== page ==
Sunday, June 21, 2009

Of Scalping

The ethicist@nytimes (here and here) argues that concert tickets ought not be resell-able:

Markets function best when supply can adjust to demand... Given her popularity, her shows will necessarily be in short supply. The question of how to allocate that supply is thus inescapable... I’m not persuaded that virtue requires the most popular singers to perform for only the people with the most money...

Scalper markets exist because performers consistently set their ticket prices below market value. This is generally explained as because setting ticket prices at the, often obscene, market value would generate bad press, in particular the claim that the performer cares little for average fans. I think that explanation is questionable. Specifically: It argues for ensuring that some tickets are priced afford-ably, but not for pricing the best tickets at a discount.

I more suspect that tickets are priced to sell out accounting for the depth of the market. A performer wants sell more tickets because an empty arena diminishes the show. If there are, for example, 5,000 tickets to sell in a section, the price should be around what the 5,000th person (ranked by amount willing to pay) is reliably willing to fork over. It is similar, to some degree, in this regard, to Stock IPOs. As with stock IPOs, selling into (secondary) markets will be profitable because the person who did not partake in the initial allocation willing to pay the highest price for a ticket, will likely be willing to offer a substantive premium on top of that "5000th" price.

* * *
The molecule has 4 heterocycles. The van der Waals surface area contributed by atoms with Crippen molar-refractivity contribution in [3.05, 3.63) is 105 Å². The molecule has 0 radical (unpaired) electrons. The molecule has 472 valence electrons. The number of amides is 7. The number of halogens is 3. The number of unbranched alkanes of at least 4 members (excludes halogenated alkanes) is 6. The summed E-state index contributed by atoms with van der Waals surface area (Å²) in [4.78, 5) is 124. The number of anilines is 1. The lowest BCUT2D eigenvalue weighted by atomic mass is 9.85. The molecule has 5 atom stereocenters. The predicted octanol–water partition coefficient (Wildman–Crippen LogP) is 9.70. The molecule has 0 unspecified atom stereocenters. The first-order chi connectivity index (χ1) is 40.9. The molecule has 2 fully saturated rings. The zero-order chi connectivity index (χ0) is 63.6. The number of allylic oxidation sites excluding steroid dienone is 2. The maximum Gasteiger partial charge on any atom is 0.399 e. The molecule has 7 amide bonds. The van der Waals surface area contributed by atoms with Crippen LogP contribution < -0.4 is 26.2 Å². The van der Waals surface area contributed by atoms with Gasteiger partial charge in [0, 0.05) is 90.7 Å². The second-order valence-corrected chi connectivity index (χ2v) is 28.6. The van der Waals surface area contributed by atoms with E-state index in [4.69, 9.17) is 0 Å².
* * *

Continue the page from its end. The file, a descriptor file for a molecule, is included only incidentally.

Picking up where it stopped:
The smaller the percentage of tickets resold out of total tickets is, the more likely that this explains pricing. Further, if this is the dynamic, face prices should go down if the resale option is taken away.

In any case, it is clear that none of the Ethicist, Miley Cyrus and, the Champion Contra-Ticketmaster, Bruce Springsteen have ever been faced with buying tickets they could only marginally afford. Otherwise, they would understand how secondary markets actually serve to make tickets more affordable to average fans in two ways. First, the option to sell the tickets if for some reason they are unable to attend is more valuable to average fans, for whom the face price is meaningful. Second, many fans are able to afford the face price on their own tickets only by profiting on the sale of extra tickets.

One final note in regards to Springsteen. The secondary market for his tickets is unusually pricey. This is, in part, due to the affluence of his fans, but also because Springsteen fans, far more, I suspect, than other fans, are likely to attend multiple shows in a given tour, dramatically increasing demand). Springsteen encourages this by giving fans something new/different each and every show. In other words, if Springsteen was truly concerned about secondary market prices, he would adopt a clear policy of playing identical shows night to night.

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